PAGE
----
MICHELE NORRIS, host:
From NPR News, this is ALL THINGS CONSIDERED. I'm Michele Norris.
MELISSA BLOCK, host:
And I'm Melissa Block.
Leaders of both major political parties were busy today interpreting the results of yesterday's elections and looking for clues for the future. The big prizes were governorships won by Democrats: Jon Corzine in New Jersey and Tim Kaine in Virginia. Republicans point out that both states already had Democratic governors, but Democrats are downright giddy over the outcome in Virginia, where President Bush won in 2000 and 2004. NPR's Brian Naylor reports.
BRIAN NAYLOR reporting:
Tim Kaine spent the day, after his triumph at the polls, like many newly elected officials planning a statewide victory tour and working on his transition. In Kaine's case, it should be easy. He served as lieutenant governor to Democrat Mark Warner for the last four years; the two campaigned side by side. And Kaine promised he would carry on the popular Warner's centrist policies. That also made it easy today for Republicans to paint Kaine's win as no more than an endorsement of the status quo. Republican National Committee Chairman Ken Mehlman said as much in a conference call to reporters this afternoon.
(Soundbite of conference call)
Mr. KEN MEHLMAN (Chair, Republican National Committee): A lot of people just kind of said, `I'm happy with things. I don't want to change things.' And if you look at the kind of campaign that Tim Kaine ran, where he talked about the Warner-Kaine administration or he talked about basically things are going to stay the same, where he presented himself as a fiscal conservative, where he said he supported the Second Amendment, essentially the argument he made was, `If you're happy with how things are, I'm not going to change anything.'
NAYLOR: Mehlman said that was particularly true in some of the affluent Washington suburbs, where Kaine piled up large margins and where Mehlman says voters were comfortable. But Republicans could not so readily explain why Kaine did so well in some of the outer suburbs that have trended Republican and where President George Bush won big last year. Democrats saw in Kaine's victory a repudiation of the Bush administration and of Republican control of Washington. Democratic National Committee Chairman Howard Dean said the president's campaign stop for Republican Jerry Kilgore on election eve make clear the Virginia election mattered to the administration.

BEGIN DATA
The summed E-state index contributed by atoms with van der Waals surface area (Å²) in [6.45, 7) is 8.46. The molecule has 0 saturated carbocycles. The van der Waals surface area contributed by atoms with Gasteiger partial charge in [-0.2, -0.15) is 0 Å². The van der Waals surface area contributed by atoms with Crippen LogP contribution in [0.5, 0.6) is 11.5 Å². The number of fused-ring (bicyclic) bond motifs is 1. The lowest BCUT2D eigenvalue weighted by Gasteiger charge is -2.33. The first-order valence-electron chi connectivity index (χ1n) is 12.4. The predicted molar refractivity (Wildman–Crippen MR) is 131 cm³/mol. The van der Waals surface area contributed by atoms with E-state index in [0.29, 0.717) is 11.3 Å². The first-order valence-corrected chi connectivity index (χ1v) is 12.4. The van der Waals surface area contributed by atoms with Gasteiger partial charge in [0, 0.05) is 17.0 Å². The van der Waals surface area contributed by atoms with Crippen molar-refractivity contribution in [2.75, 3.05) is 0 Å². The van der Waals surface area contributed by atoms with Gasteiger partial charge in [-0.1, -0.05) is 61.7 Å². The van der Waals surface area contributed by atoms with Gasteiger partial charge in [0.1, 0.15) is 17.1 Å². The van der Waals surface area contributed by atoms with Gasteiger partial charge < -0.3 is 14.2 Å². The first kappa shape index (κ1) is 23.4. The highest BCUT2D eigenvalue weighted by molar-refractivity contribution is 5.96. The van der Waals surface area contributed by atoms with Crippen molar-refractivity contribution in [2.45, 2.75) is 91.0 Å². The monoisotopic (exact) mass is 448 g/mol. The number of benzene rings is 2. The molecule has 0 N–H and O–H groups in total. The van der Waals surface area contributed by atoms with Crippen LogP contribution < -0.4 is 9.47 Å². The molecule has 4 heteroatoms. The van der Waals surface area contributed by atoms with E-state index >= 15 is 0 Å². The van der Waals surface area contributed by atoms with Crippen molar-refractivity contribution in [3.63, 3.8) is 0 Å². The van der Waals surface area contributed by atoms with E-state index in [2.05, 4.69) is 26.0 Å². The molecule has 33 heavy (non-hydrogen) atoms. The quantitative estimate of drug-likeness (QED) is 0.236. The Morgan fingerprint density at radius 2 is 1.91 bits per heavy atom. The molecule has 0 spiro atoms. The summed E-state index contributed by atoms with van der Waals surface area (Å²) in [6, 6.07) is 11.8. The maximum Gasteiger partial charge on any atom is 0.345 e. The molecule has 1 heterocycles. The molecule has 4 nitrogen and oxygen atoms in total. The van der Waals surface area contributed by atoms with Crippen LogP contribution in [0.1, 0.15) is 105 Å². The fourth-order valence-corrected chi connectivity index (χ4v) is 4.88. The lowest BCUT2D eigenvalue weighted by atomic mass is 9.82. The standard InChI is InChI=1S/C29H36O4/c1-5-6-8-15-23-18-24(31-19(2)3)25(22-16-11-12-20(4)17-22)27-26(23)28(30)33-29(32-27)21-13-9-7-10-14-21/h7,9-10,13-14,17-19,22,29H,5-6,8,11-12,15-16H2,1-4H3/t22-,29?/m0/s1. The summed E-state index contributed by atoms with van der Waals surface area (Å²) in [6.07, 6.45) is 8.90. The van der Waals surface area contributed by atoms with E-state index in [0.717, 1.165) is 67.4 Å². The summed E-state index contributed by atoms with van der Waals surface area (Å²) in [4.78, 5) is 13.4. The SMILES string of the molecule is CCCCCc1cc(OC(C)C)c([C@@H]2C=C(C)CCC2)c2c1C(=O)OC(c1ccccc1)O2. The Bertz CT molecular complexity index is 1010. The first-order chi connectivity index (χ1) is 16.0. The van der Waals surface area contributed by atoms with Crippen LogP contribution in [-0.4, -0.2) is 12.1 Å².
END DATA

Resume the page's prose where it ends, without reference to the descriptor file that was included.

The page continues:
Dr. HOWARD DEAN (Chair, Democratic National Committee): I think it was real in Virginia. I think the president chose to make it a referendum. It was a very high-risk strategy, and I think it blew up in his face and in Jerry Kilgore's face. I mean, people don't like dishonesty, and they don't like corruption, and that's what you've seen from this administration.
NAYLOR: The White House was having none of that. Spokesman Scott McClellan said Kaine had won in Virginia by embracing Republican issues.
Mr. SCOTT McCLELLAN (White House Spokesperson): In Virginia, for instance, you had a candidate, Democratic candidate, for governor who ran on a conservative platform, a platform that was very much out of line with the Democratic National Party.
NAYLOR: The win yesterday was indisputably good news for Mark Warner, whose popularity in red-state Virginia could enhance his appeal as a centrist Southern Democrat should he run for president in 2008. It also raises interesting questions about Democrats and faith. Kaine emphasized his Roman Catholic beliefs as the basis for his personal opposition to capital punishment and abortion. Robert Holsworth of Virginia Commonwealth University says Kaine is the most overtly religious Democrat to run in years.
Mr. ROBERT HOLSWORTH (Virginia Commonwealth University): He's a Democrat who wears his faith very easily, and this simply wasn't invented for the gubernatorial campaign. It served a very important political purpose in the campaign. It was the way that Kaine attempted to deflect the criticism that Kilgore raised about his death penalty stance.
NAYLOR: And Howard Dean agrees that if you want to win in the South, you've got to be comfortable talking about your faith. It's something Democratic presidential nominee John Kerry was not comfortable doing, and that may be the biggest lesson for Democrats in 2006. Brian Naylor, NPR News, Washington.
NPR transcripts are created on a rush deadline by Verb8tm, Inc., an NPR contractor, and produced using a proprietary transcription process developed with NPR. This text may not be in its final form and may be updated or revised in the future. Accuracy and availability may vary. The authoritative record of NPR’s programming is the audio record.